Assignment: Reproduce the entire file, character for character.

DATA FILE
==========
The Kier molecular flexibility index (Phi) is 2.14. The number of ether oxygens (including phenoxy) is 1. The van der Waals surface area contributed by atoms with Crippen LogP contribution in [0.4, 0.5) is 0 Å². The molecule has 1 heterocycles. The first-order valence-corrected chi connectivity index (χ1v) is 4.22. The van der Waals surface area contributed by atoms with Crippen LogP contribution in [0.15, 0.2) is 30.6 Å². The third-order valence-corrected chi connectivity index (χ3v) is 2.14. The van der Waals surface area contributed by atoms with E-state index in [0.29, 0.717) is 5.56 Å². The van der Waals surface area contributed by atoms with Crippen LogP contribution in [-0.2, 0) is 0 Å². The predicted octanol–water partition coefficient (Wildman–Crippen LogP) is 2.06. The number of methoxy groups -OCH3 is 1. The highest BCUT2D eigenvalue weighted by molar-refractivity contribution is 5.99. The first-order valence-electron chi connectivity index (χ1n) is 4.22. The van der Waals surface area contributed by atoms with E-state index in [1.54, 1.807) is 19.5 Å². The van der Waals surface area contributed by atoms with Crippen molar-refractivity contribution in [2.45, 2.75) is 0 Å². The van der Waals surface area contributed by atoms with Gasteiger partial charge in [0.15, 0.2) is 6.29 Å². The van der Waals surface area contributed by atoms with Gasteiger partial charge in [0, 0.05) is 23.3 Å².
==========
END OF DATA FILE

The Kier molecular flexibility index (Phi) is 2.14. The number of ether oxygens (including phenoxy) is 1. The van der Waals surface area contributed by atoms with Crippen LogP contribution in [0.4, 0.5) is 0 Å². The molecule has 1 heterocycles. The first-order valence-corrected chi connectivity index (χ1v) is 4.22. The van der Waals surface area contributed by atoms with Crippen LogP contribution in [0.15, 0.2) is 30.6 Å². The third-order valence-corrected chi connectivity index (χ3v) is 2.14. The van der Waals surface area contributed by atoms with E-state index in [0.29, 0.717) is 5.56 Å². The van der Waals surface area contributed by atoms with Crippen LogP contribution in [-0.2, 0) is 0 Å². The predicted octanol–water partition coefficient (Wildman–Crippen LogP) is 2.06. The number of methoxy groups -OCH3 is 1. The highest BCUT2D eigenvalue weighted by molar-refractivity contribution is 5.99. The first-order valence-electron chi connectivity index (χ1n) is 4.22. The van der Waals surface area contributed by atoms with E-state index in [1.54, 1.807) is 19.5 Å². The van der Waals surface area contributed by atoms with Crippen molar-refractivity contribution in [2.45, 2.75) is 0 Å². The van der Waals surface area contributed by atoms with Gasteiger partial charge in [0.15, 0.2) is 6.29 Å². The van der Waals surface area contributed by atoms with Gasteiger partial charge in [0, 0.05) is 23.3 Å².